Anthony Sheehy - .net

    Well Anthony if you aren't seeing the problem here, you may need to get back into the trenches more often. This attitude is unfortunately why we arent getting a fix. I lead a team of Level 1 and Level 2 guys and I must say that the decision to force prompt is extremely short-sighted given today's ENTERPRISE needs from MS products.

    a) Rights to privacy. Anthony how about logging into a newly imaged machine in a remote branch office with no IT staff? We have a global vendor who ships hardware to us, plugs it in for us (or we talk someone through it if that service is not provided in the respective country) then we build new machines for people in offices all around the world using PXE boot deployment silently and unattended right to the point that someone has to press CTRL-ALT-DEL (sometimes imaging script stops because of bad logic in a new software package etc and we need to restart). However since Windows 7, we have to annoy someone to read prompts on a screen where we never had before. Terrible.

    What about the situation where the user has allowed you to remote control via email chain (so there's your authorisation paper trail) and you are playing phone tag with them? I don't like hearing from my guys "i was delayed in solving because I needed the user at the computer". Terrible!

    b) So what was previously a 60second helpdesk task turns into 3-4 minutes as my guys have to wait for someone to sit down (always get written confirmation that we are allowed to remote control) then once done we have to reset passwords. Even if we had your wonderful password reset tool, or used local password change via GPP, it is still time consuming. We have on average 200 jobs/calls a day. 90% of them are remote control. That's 200 password changes x at least 2-3 mins. You do the math and see if that is ENTERPRISE FRIENDLY.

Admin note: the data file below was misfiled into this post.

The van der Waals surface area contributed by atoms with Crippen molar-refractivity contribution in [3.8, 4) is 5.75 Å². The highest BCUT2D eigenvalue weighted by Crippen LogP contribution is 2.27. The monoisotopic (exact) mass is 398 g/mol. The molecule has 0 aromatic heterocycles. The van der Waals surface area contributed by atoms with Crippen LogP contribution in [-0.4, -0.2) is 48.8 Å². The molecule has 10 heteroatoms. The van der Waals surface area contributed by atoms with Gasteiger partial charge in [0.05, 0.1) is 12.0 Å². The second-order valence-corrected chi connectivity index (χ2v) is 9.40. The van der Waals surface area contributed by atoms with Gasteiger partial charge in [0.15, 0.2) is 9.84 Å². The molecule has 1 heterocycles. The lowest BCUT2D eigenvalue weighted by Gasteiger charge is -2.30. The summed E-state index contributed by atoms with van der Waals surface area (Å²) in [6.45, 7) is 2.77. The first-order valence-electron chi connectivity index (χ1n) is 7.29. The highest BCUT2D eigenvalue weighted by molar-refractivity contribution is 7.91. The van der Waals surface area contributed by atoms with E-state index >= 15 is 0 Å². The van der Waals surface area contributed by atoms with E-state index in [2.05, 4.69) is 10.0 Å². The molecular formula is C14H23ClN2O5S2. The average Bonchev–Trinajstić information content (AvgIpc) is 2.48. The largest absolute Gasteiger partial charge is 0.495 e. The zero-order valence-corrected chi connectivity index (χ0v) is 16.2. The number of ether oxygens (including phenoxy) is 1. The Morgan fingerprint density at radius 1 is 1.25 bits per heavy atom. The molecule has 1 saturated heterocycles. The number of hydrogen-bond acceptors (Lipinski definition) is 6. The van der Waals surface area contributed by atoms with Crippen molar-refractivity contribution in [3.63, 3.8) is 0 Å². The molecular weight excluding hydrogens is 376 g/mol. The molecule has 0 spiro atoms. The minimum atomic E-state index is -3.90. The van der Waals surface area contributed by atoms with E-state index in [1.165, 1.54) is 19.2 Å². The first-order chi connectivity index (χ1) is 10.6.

Also, I would probably fire one of my guys if they handed out the local admin password and the user had access to that for anything more than 5 minutes. I completely disagree with your assertion that the user knows local admin credentials for a day/week/month.

    Seriously, get with the times and hear what the greater community are saying MS. We want no prompt.

    Sunday, January 23, 2011 10:52 PM
  • Remote Assistance was a very great tool in Windows XP, and now it is completely useless!!!

    Does Microsoft really think that end-users should have Admin rights on their PCs to be able to ask for help??? Come-on, they are calling the person asking for help a novice in the documentation, do they really imagine that I will give the admin password to a novice!!!!!

    We are a 4000+ employ Airline, and this "feature" will delay our migration to windows 7 until we find, pay for and get a 3rd party Remote Assistance tool that works. That an extra time and money wasted, because somebody is not thinking logically in Redmond.

    Again, really??? They expect us to give the Admin password to the end-user!!!!

    I can not believe what I am reading... somebody wake me up please !!!

    Maybe all users in Redmond are Admins on their PCs, and the average novice in Microsoft is at least an MCSE... but out of our 4000+ users only about 100 are Admins on their PCs, and I am sure it is the same in all normal enterprises.

    Sunday, March 6, 2011 8:00 AM
  • I think Remote Assistance is designed for home/small business. It's just not useful in an enterprise environment, as you can see. If it were for enterprise, the user wouldn't even need to initiate a session, because there would be an admin tool to simply logon to any desktop to share the user session. And that isn't going to happen, because Microsoft wants to sell terminal server licenses.